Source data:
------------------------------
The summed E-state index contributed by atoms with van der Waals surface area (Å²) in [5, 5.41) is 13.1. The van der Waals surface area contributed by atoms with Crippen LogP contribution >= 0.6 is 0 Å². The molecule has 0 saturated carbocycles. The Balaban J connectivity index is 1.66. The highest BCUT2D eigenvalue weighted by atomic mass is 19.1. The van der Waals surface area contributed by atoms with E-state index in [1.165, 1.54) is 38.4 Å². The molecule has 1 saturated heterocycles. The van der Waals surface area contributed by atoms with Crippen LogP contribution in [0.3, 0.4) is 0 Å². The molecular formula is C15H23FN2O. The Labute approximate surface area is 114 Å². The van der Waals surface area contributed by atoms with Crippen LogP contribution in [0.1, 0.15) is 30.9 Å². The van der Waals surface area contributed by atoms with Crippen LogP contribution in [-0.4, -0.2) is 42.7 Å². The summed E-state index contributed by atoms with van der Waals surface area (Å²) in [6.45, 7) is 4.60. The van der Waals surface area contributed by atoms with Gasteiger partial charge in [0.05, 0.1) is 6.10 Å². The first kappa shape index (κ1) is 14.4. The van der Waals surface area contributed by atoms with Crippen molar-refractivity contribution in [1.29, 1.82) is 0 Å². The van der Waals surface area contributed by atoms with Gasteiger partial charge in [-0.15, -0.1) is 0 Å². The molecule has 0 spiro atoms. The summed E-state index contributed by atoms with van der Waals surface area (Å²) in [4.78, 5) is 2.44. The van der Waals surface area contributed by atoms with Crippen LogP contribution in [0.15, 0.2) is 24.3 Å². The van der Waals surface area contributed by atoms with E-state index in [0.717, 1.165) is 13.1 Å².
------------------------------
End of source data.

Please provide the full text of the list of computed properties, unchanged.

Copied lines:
The summed E-state index contributed by atoms with van der Waals surface area (Å²) in [5, 5.41) is 13.1. The van der Waals surface area contributed by atoms with Crippen LogP contribution >= 0.6 is 0 Å². The molecule has 0 saturated carbocycles. The Balaban J connectivity index is 1.66. The highest BCUT2D eigenvalue weighted by atomic mass is 19.1. The van der Waals surface area contributed by atoms with E-state index in [1.165, 1.54) is 38.4 Å². The molecule has 1 saturated heterocycles. The van der Waals surface area contributed by atoms with Crippen LogP contribution in [0.3, 0.4) is 0 Å². The molecular formula is C15H23FN2O. The Labute approximate surface area is 114 Å². The van der Waals surface area contributed by atoms with Crippen LogP contribution in [0.1, 0.15) is 30.9 Å². The van der Waals surface area contributed by atoms with Crippen LogP contribution in [-0.4, -0.2) is 42.7 Å². The summed E-state index contributed by atoms with van der Waals surface area (Å²) in [6.45, 7) is 4.60. The van der Waals surface area contributed by atoms with Gasteiger partial charge in [0.05, 0.1) is 6.10 Å². The first kappa shape index (κ1) is 14.4. The van der Waals surface area contributed by atoms with Crippen molar-refractivity contribution in [1.29, 1.82) is 0 Å². The van der Waals surface area contributed by atoms with Gasteiger partial charge in [-0.15, -0.1) is 0 Å². The molecule has 0 spiro atoms. The summed E-state index contributed by atoms with van der Waals surface area (Å²) in [4.78, 5) is 2.44. The van der Waals surface area contributed by atoms with Crippen LogP contribution in [0.15, 0.2) is 24.3 Å². The van der Waals surface area contributed by atoms with E-state index in [0.717, 1.165) is 13.1 Å².